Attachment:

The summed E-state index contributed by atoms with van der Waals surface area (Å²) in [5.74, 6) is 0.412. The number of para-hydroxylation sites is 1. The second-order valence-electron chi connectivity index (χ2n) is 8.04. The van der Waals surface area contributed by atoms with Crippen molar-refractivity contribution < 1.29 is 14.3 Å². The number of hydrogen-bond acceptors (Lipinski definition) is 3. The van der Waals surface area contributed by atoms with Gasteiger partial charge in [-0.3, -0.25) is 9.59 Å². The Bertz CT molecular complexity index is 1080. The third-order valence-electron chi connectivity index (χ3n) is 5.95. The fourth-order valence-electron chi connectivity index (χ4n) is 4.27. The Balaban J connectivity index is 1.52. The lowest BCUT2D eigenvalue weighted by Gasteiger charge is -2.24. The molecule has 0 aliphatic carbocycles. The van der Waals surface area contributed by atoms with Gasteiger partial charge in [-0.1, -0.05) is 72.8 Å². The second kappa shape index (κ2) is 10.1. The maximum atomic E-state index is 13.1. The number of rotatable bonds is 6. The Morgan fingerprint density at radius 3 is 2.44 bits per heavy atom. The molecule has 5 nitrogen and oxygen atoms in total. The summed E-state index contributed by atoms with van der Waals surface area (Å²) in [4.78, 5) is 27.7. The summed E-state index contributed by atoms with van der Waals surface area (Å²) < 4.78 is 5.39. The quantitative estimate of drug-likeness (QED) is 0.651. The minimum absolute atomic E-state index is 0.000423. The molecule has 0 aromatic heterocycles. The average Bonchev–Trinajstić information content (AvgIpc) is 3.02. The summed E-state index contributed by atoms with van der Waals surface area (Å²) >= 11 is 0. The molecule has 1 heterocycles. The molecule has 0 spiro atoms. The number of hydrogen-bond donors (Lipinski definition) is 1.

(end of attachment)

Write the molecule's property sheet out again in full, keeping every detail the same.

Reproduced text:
The summed E-state index contributed by atoms with van der Waals surface area (Å²) in [5.74, 6) is 0.412. The number of para-hydroxylation sites is 1. The second-order valence-electron chi connectivity index (χ2n) is 8.04. The van der Waals surface area contributed by atoms with Crippen molar-refractivity contribution < 1.29 is 14.3 Å². The number of hydrogen-bond acceptors (Lipinski definition) is 3. The van der Waals surface area contributed by atoms with Gasteiger partial charge in [-0.3, -0.25) is 9.59 Å². The Bertz CT molecular complexity index is 1080. The third-order valence-electron chi connectivity index (χ3n) is 5.95. The fourth-order valence-electron chi connectivity index (χ4n) is 4.27. The Balaban J connectivity index is 1.52. The lowest BCUT2D eigenvalue weighted by Gasteiger charge is -2.24. The molecule has 0 aliphatic carbocycles. The van der Waals surface area contributed by atoms with Gasteiger partial charge in [-0.1, -0.05) is 72.8 Å². The second kappa shape index (κ2) is 10.1. The maximum atomic E-state index is 13.1. The number of rotatable bonds is 6. The Morgan fingerprint density at radius 3 is 2.44 bits per heavy atom. The molecule has 5 nitrogen and oxygen atoms in total. The summed E-state index contributed by atoms with van der Waals surface area (Å²) in [4.78, 5) is 27.7. The summed E-state index contributed by atoms with van der Waals surface area (Å²) < 4.78 is 5.39. The quantitative estimate of drug-likeness (QED) is 0.651. The minimum absolute atomic E-state index is 0.000423. The molecule has 0 aromatic heterocycles. The average Bonchev–Trinajstić information content (AvgIpc) is 3.02. The summed E-state index contributed by atoms with van der Waals surface area (Å²) >= 11 is 0. The molecule has 1 heterocycles. The molecule has 0 spiro atoms. The number of hydrogen-bond donors (Lipinski definition) is 1.